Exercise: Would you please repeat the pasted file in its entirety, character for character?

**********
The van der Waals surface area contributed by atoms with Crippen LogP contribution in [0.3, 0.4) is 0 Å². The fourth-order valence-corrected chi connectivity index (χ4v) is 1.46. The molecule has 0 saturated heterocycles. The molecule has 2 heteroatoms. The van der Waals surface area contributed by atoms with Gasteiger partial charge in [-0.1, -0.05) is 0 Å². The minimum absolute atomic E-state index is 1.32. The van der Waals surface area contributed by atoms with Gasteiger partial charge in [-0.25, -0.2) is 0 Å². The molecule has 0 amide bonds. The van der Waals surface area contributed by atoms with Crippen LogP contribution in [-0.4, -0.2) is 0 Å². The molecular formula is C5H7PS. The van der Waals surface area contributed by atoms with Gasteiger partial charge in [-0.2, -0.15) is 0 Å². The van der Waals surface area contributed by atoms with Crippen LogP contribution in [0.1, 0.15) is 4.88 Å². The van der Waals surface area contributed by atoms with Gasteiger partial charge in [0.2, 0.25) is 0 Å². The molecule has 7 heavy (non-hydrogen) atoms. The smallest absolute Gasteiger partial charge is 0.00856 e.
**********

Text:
The van der Waals surface area contributed by atoms with Crippen LogP contribution in [0.3, 0.4) is 0 Å². The fourth-order valence-corrected chi connectivity index (χ4v) is 1.46. The molecule has 0 saturated heterocycles. The molecule has 2 heteroatoms. The van der Waals surface area contributed by atoms with Gasteiger partial charge in [-0.1, -0.05) is 0 Å². The minimum absolute atomic E-state index is 1.32. The van der Waals surface area contributed by atoms with Gasteiger partial charge in [-0.25, -0.2) is 0 Å². The molecule has 0 amide bonds. The van der Waals surface area contributed by atoms with Crippen LogP contribution in [-0.4, -0.2) is 0 Å². The molecular formula is C5H7PS. The van der Waals surface area contributed by atoms with Gasteiger partial charge in [-0.2, -0.15) is 0 Å². The van der Waals surface area contributed by atoms with Crippen LogP contribution in [0.1, 0.15) is 4.88 Å². The van der Waals surface area contributed by atoms with Gasteiger partial charge in [0.2, 0.25) is 0 Å². The molecule has 7 heavy (non-hydrogen) atoms. The smallest absolute Gasteiger partial charge is 0.00856 e.